Some parents hire a dietitian to help their families with this new way of eating. There are also Leader by organizations like PETA (People for the Ethical Treatment of Animals). Cazorla-Lancaster recommends the books “nurture” and “The plant-based baby and toddler.”

With the right knowledge about the most important nutrients for children who follow a vegan diet. . . and how they can address them through plant-based foods, parents can be confident that they are supporting their children’s growth and development and feel proud to be living a vegan lifestyle,” Moreno-Bryce said.

Plan around important nutrients.

Moreno-Bryce identifies “Calories, Fat, Iron, Zinc, Iodine, Calcium, Vitamin B12 and Vitamin D” as the ones to keep in mind when feeding your kids a vegan diet, explaining that “a variety of plant-based foods such as grains, legumes, fruit , Vegetables, Nuts, and Seeds Throughout the Day and Week” covers almost all of these basics.

Malkoff-Cohen’s meal plan included sources of protein and fat at every meal, as well as daily servings of iron and calcium. Breakfast might be a smoothie with plant-based milk, frozen banana, and almond butter, and lunch might be a sweet potato burger with black beans, avocado, and fries.

Moreno-Bryce said she uses routines, family meals, and intuitive eating with her own children to “ensure I’m best supporting their growth and development while following a vegan diet.”

Cazorla-Lancaster said she recommends that all of her patients take a vitamin D supplement and that those on a plant-based diet also add a B12 supplement.

“B12 is a nutrient that is naturally lacking in plant foods, and a dietary supplement is the most reliable source along with fortified foods that contain vitamin B12,” Moreno-Bryce said.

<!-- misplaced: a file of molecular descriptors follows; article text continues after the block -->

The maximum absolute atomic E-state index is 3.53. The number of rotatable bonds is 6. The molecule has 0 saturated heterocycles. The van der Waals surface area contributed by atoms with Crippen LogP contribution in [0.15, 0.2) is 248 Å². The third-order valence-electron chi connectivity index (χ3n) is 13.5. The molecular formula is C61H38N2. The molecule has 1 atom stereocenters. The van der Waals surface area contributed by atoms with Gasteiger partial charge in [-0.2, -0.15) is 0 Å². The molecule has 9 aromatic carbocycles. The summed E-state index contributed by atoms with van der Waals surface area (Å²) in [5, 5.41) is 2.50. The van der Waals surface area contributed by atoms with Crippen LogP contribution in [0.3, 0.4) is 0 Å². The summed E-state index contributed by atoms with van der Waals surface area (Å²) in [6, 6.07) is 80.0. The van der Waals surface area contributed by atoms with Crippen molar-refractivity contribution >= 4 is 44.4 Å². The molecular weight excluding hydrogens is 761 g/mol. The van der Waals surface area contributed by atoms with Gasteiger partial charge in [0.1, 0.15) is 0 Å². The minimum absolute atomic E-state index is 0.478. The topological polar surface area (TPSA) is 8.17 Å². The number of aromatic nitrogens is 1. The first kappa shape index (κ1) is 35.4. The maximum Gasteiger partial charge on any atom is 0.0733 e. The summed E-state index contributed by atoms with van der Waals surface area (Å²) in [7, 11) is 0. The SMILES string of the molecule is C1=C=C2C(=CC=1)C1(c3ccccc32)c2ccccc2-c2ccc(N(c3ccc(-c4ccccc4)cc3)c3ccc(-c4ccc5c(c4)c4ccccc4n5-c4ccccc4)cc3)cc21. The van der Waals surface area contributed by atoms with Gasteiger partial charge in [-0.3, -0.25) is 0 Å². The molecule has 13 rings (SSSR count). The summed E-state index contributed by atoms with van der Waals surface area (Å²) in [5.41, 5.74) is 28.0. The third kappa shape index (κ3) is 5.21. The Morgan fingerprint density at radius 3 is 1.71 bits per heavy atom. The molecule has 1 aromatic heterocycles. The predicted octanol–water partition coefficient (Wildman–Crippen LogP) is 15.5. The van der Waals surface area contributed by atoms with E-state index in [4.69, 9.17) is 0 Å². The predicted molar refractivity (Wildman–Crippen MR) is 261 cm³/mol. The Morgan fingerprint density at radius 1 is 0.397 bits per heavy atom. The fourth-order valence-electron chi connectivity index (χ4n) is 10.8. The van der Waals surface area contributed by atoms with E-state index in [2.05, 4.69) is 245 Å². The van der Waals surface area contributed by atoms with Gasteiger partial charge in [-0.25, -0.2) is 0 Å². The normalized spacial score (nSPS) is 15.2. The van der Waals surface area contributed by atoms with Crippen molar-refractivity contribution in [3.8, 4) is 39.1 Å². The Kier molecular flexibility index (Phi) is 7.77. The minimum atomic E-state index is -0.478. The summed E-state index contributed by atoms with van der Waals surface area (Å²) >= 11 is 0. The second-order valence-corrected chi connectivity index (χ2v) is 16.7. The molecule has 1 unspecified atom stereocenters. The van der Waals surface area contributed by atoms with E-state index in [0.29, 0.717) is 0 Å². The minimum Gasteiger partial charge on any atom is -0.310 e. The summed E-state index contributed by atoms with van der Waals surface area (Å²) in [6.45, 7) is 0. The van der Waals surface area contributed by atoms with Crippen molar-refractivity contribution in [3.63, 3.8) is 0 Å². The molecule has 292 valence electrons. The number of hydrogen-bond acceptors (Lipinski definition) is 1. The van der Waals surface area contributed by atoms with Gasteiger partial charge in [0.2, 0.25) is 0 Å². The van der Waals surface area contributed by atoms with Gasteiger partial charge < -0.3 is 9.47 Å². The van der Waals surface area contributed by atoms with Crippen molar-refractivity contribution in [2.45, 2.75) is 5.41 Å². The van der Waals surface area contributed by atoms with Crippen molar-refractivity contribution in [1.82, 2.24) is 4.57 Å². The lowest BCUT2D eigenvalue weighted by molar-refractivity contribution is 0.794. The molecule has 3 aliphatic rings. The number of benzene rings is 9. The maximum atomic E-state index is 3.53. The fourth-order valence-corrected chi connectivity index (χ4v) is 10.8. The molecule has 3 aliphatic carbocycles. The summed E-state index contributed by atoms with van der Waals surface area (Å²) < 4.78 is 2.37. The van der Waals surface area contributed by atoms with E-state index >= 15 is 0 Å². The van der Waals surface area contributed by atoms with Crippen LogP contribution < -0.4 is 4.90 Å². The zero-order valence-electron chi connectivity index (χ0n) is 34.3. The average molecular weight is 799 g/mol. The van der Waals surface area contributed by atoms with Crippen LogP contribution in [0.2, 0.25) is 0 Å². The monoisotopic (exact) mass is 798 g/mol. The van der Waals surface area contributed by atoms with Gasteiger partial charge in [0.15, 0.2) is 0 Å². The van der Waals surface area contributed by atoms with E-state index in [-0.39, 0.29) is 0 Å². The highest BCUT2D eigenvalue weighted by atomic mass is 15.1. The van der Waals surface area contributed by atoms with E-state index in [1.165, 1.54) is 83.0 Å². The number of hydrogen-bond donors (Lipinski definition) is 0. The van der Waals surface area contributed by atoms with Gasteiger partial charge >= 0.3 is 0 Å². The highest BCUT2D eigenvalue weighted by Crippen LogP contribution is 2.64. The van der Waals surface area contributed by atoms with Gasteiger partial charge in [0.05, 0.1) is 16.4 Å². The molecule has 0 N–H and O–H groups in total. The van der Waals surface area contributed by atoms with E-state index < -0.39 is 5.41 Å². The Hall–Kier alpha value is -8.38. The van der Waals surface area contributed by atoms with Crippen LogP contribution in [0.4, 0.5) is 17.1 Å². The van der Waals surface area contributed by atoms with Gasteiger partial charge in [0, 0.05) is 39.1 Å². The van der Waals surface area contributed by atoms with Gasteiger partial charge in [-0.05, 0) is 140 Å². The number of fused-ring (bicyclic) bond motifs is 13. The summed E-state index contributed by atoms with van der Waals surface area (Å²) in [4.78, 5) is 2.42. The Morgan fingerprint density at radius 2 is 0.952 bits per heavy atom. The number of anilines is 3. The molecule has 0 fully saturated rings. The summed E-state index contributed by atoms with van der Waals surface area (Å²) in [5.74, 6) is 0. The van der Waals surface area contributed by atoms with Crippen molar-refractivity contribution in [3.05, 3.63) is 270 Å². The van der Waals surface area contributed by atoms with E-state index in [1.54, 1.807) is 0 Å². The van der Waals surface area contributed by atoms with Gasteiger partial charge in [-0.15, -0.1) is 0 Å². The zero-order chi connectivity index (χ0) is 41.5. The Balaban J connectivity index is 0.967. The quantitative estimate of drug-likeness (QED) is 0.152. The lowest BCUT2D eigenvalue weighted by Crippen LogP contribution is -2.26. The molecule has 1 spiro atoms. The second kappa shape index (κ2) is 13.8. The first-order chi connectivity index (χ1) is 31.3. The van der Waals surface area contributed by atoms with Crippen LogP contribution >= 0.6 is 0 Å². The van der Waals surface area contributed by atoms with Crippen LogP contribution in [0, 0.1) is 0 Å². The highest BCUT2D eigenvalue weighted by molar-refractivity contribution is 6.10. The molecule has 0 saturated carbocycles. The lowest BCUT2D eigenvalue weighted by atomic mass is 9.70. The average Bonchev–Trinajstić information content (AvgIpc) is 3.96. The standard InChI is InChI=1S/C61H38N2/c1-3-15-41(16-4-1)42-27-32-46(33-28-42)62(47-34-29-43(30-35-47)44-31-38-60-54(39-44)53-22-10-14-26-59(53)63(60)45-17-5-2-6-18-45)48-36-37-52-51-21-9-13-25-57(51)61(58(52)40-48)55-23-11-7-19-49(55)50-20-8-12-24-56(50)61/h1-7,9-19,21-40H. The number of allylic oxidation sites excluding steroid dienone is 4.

Consider your child’s individual nutritional needs.

A child with a nut allergy has to work hard to find other sources of protein and fat. A child with a sensitive stomach may experience indigestion on a high-fiber vegan diet. A teenage athlete may need to consume a large amount of protein and calories.

However, each of these children could also be committed to an animal-free diet and be willing to try new types of fortified milk or other foods until they find the combination that works both with their body and their values.

In the case of the vegan toddler that Malkoff-Cohen helped with meal planning, she became more selective about what she would eat and didn’t gain weight, so her parents decided to include eggs and some dairy in her diet.

“Maybe by 10 or 8 years old she will realize that she wants to eat what her parents eat. But I think they did a good thing for her,” said Malkoff-Cohen, who said the child grew with her adjusted diet.

“Plant-based diets are rich in antioxidants, vitamins, minerals and fiber that are beneficial to health and are often low in standard American diets,” Cazorla-Lancaster said. “However, if a child is not consuming enough calories, they will have difficulty gaining weight and growing appropriately.”

Witthaya Prasongsin via Getty Images

Children can get almost all of the nutrients they need from a variety of plants.

Explain your why.

As any parent of a toddler can tell you, young children may simply reject the foods you are offered, and it is developmentally appropriate for older children to question just about everything. Children who understand the reasons for going vegan as part of a larger whole will be more motivated to stick with it.